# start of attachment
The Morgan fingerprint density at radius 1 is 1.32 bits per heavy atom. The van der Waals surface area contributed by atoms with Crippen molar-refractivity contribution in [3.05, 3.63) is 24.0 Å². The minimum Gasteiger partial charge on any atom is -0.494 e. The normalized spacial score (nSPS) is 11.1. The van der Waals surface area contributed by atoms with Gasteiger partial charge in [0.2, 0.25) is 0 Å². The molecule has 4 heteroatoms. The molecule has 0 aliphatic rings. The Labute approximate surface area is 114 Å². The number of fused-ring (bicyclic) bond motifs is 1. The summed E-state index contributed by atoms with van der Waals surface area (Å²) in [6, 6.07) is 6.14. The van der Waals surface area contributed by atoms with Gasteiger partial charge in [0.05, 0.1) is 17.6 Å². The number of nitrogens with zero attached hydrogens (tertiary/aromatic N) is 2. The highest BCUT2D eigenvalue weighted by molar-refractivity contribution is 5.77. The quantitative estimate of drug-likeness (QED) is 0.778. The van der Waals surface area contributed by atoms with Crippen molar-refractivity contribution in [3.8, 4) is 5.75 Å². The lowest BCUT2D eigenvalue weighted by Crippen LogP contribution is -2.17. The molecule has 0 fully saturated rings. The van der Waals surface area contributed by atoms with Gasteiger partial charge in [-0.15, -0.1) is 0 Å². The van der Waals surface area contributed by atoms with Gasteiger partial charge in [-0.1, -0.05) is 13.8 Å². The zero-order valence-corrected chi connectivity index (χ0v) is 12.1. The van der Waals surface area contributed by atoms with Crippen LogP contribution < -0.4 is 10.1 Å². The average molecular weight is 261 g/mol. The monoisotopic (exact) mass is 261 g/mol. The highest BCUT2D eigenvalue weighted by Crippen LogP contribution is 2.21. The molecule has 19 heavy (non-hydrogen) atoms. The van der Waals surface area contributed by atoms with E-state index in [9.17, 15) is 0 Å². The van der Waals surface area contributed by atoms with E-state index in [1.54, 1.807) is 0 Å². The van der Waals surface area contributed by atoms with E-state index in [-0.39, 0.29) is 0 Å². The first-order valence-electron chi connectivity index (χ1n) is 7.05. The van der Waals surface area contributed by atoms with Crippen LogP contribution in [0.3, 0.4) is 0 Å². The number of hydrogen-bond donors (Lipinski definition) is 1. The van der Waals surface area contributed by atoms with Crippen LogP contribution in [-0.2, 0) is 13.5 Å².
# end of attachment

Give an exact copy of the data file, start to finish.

The Morgan fingerprint density at radius 1 is 1.32 bits per heavy atom. The van der Waals surface area contributed by atoms with Crippen molar-refractivity contribution in [3.05, 3.63) is 24.0 Å². The minimum Gasteiger partial charge on any atom is -0.494 e. The normalized spacial score (nSPS) is 11.1. The van der Waals surface area contributed by atoms with Gasteiger partial charge in [0.2, 0.25) is 0 Å². The molecule has 4 heteroatoms. The molecule has 0 aliphatic rings. The Labute approximate surface area is 114 Å². The number of fused-ring (bicyclic) bond motifs is 1. The summed E-state index contributed by atoms with van der Waals surface area (Å²) in [6, 6.07) is 6.14. The van der Waals surface area contributed by atoms with Gasteiger partial charge in [0.05, 0.1) is 17.6 Å². The number of nitrogens with zero attached hydrogens (tertiary/aromatic N) is 2. The highest BCUT2D eigenvalue weighted by molar-refractivity contribution is 5.77. The quantitative estimate of drug-likeness (QED) is 0.778. The van der Waals surface area contributed by atoms with Crippen molar-refractivity contribution in [3.8, 4) is 5.75 Å². The lowest BCUT2D eigenvalue weighted by Crippen LogP contribution is -2.17. The molecule has 0 fully saturated rings. The van der Waals surface area contributed by atoms with Gasteiger partial charge in [-0.15, -0.1) is 0 Å². The van der Waals surface area contributed by atoms with Gasteiger partial charge in [-0.1, -0.05) is 13.8 Å². The zero-order valence-corrected chi connectivity index (χ0v) is 12.1. The van der Waals surface area contributed by atoms with Crippen LogP contribution < -0.4 is 10.1 Å². The average molecular weight is 261 g/mol. The monoisotopic (exact) mass is 261 g/mol. The highest BCUT2D eigenvalue weighted by Crippen LogP contribution is 2.21. The molecule has 19 heavy (non-hydrogen) atoms. The van der Waals surface area contributed by atoms with E-state index in [9.17, 15) is 0 Å². The van der Waals surface area contributed by atoms with E-state index in [1.54, 1.807) is 0 Å². The van der Waals surface area contributed by atoms with E-state index in [-0.39, 0.29) is 0 Å². The first-order valence-electron chi connectivity index (χ1n) is 7.05. The van der Waals surface area contributed by atoms with Crippen LogP contribution in [0.3, 0.4) is 0 Å². The number of hydrogen-bond donors (Lipinski definition) is 1. The van der Waals surface area contributed by atoms with Crippen LogP contribution in [-0.2, 0) is 13.5 Å².